Quit Monkey, Grit Monkey

The thing you've been pouring yourself into isn't working. Now what?


Photo by Jason Strull on Unsplash. Monkeys generated by AI.

I’ve been having a bad streak of product launches lately.

My last three products all followed the same pattern. First, I get excited about an idea. Then—in a frenzied sprint—I build an MVP. Then I launch and…no one cares. So, discouraged, I convince myself that the whole thing was a bad idea and move on.

That feeling at the end—the one that tells me to give up—is now so familiar that I’ve given it a name: my quit monkey.

Quit Monkey

My imaginary quit monkey. He’s not always the nicest.

We all have a quit monkey. He’s the voice in your head saying “you’ll never be good enough”, “none of your ideas are original”, and “your project is doomed to fail”. Our quit monkeys get particularly worked up every time we try something that scares us.

Thankfully, he’s not the only monkey hanging around in my head. There’s another voice—I call him my grit monkey—that balances him out. The grit monkey says helpful things like “don’t give up so easily”, “you got this” and “success takes persistence, you know.”

Grit Monkey

My grit monkey is more encouraging.

Whenever I try anything hard, my two monkeys start fighting—my quit monkey telling me to give up, and my grit monkey encouraging me to push through. And I never know which monkey to listen to.

Now, if you read inspirational quotes, you might think you should always listen to grit monkey. After all, “Rome wasn’t built in a day,” and “genius is one percent inspiration and ninety-nine percent perspiration.” Consensus says that if you haven’t achieved success you just haven’t tried hard enough. All you need is enough persistence—enough grit—to power through the times of doubt.

And this is often true! Many good things in life are difficult, and lots of people give up on things too quickly. But it’s also sometimes nonsense. Yes, sometimes you quit things when you should have persisted, but you can also spend way too long on things that will never succeed. I could dedicate the rest of my life to becoming a world-class surfer, but my 40-year-old, rapidly-decaying body has other plans for me.

In the startup world, chasing a product idea that is fundamentally flawed will fail, no matter how hard you persist. Sometimes the quit monkey speaks truth.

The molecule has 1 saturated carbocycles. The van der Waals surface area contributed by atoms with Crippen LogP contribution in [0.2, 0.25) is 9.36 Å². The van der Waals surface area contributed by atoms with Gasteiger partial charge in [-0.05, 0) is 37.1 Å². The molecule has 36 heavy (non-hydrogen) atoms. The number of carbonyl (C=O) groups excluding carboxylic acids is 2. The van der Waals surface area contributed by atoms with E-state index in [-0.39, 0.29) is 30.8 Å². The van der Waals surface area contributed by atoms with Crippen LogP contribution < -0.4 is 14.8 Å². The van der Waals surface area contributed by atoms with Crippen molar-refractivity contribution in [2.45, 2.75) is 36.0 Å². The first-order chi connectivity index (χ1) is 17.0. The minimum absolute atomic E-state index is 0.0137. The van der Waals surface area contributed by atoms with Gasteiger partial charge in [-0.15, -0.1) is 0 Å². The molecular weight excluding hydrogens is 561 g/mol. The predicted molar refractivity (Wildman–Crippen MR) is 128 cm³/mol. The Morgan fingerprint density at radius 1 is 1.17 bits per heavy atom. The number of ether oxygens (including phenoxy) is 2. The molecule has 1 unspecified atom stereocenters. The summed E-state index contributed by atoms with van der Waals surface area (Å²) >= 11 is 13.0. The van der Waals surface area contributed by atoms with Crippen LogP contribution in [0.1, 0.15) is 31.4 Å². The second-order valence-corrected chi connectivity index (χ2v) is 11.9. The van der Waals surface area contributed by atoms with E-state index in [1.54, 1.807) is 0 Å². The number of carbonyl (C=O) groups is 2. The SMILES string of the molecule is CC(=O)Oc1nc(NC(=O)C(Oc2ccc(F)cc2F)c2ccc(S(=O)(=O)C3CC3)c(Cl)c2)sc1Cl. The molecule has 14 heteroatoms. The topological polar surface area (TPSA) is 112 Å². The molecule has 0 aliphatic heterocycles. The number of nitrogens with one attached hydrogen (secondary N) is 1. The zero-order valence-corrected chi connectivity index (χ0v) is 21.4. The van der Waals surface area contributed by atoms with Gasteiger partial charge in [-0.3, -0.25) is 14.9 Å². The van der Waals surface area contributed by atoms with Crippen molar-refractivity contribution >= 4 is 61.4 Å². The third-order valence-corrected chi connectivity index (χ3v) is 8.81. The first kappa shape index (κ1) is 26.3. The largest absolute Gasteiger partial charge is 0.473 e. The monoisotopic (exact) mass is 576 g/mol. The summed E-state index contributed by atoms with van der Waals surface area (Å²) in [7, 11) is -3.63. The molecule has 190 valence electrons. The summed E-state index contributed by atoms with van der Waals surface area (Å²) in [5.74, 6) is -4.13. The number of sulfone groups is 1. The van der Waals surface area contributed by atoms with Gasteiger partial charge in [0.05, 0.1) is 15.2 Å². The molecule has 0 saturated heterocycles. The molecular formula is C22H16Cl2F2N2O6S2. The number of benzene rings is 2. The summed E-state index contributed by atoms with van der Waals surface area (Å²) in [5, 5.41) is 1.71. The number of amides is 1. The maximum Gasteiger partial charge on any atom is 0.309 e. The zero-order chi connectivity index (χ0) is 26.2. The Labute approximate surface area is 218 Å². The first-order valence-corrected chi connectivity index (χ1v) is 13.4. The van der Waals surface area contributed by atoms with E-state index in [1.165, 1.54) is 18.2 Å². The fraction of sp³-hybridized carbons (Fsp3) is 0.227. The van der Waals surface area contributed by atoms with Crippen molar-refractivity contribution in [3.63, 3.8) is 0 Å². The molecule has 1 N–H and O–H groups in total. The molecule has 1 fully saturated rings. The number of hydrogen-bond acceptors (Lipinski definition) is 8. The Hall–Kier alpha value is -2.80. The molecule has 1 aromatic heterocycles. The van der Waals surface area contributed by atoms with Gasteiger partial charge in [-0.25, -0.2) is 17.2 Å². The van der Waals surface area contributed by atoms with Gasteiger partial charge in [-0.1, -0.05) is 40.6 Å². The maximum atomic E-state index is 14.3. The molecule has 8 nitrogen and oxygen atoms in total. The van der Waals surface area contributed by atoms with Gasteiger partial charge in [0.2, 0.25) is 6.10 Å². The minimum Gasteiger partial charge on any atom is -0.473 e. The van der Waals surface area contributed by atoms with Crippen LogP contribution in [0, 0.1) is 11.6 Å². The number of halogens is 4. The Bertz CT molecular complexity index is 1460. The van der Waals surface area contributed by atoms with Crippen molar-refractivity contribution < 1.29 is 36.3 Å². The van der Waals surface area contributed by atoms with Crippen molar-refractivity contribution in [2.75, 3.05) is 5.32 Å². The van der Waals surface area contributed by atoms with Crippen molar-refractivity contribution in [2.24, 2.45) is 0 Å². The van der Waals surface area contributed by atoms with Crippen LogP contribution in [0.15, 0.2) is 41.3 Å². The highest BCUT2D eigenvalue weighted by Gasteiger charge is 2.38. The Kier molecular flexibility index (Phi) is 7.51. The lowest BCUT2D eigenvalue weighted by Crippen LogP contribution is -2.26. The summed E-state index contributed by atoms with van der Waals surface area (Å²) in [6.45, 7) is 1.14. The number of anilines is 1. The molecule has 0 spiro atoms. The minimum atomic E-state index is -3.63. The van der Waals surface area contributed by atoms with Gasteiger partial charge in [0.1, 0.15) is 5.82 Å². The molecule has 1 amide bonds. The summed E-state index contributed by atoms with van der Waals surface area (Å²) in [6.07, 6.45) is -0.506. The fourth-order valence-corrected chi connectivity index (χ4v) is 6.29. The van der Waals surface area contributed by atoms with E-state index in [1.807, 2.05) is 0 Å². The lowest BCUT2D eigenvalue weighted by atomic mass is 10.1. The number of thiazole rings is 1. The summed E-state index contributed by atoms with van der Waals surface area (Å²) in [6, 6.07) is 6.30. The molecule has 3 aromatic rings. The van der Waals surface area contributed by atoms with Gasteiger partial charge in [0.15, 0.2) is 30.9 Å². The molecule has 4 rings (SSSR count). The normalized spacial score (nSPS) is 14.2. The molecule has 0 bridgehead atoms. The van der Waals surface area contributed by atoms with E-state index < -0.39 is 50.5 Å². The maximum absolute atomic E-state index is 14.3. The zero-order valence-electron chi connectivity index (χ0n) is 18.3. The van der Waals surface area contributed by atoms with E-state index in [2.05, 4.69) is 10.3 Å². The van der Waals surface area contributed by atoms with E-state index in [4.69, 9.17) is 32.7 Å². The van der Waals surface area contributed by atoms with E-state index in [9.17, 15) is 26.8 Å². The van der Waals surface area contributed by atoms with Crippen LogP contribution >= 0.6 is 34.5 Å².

Survivorship Bias

Sometimes quitting is the right thing to do. Source: xkcd.

So what’s the right way to handle the competing messages from these two monkeys? How do we know which one to listen to and which one to ignore?

If you could predict the future, the answer would be easy: quit everything that was doomed to fail, and grit out everything destined for success. Unfortunately, we can’t predict the future, so we’re forced to make an informed guess.

Deciding whether to quit or grit out each project has been one of the most consistent challenges of my journey as an entrepreneur.

Here are a few strategies that have helped.

Start things slowly

If it was possible to know that you’d eventually quit something then you’d want to quit as early as possible. Every day you don’t quit is a day you’ve wasted doing the wrong thing.

The most efficient way to quit dead-end projects is to not start them.

When I think about all my recent product flops one common trait jumps out: I dove in quickly. They all went from idea to execution in a very short period—usually weeks. And this can be a good thing. After all, inspiration is perishable.

The problem with jumping right into an idea is that you can’t trust how you feel about it. Just like relationships, ideas have a honeymoon phase where everything seems perfect. And like with relationships, the honeymoon phase of an idea isn’t representative of reality—it’s a distorted, rosy, best-possible version of itself. The idea could be the one you want to spend your life with, but it could also be that awkward redhead you fell for in your 20’s that ended up stealing your turtle.1 Like partners, it’s only after you’ve sat with an idea for a while that you can get to know its flaws, and decide if it’s really a keeper.

Shiny Object

Only sticking around for the honeymoon phase of your ideas results in continuously moving onto new things—a.k.a. shiny object syndrome. Source: Loryn Brantz.

As a maker, the best way to take an idea slowly is to not allow yourself to build it. Let yourself think about it, research it, discuss it, validate it—just don’t build. Because once you start building, you’ll get caught up in the building and ignore all the other problems with the idea itself.2

Not building also helps you avoid a common grit monkey trap: the sunk cost fallacy. Once you’ve invested heavily in your idea it will be much harder to quit—even if you should.

This strategy is how I approached my most successful product: my Django SaaS Boilerplate, SaaS Pegasus. Unlike my recent failures, I spent years thinking about and validating Pegasus before I started building it. I challenged the idea from all angles, talked to potential customers, spun up a marketing site, etc.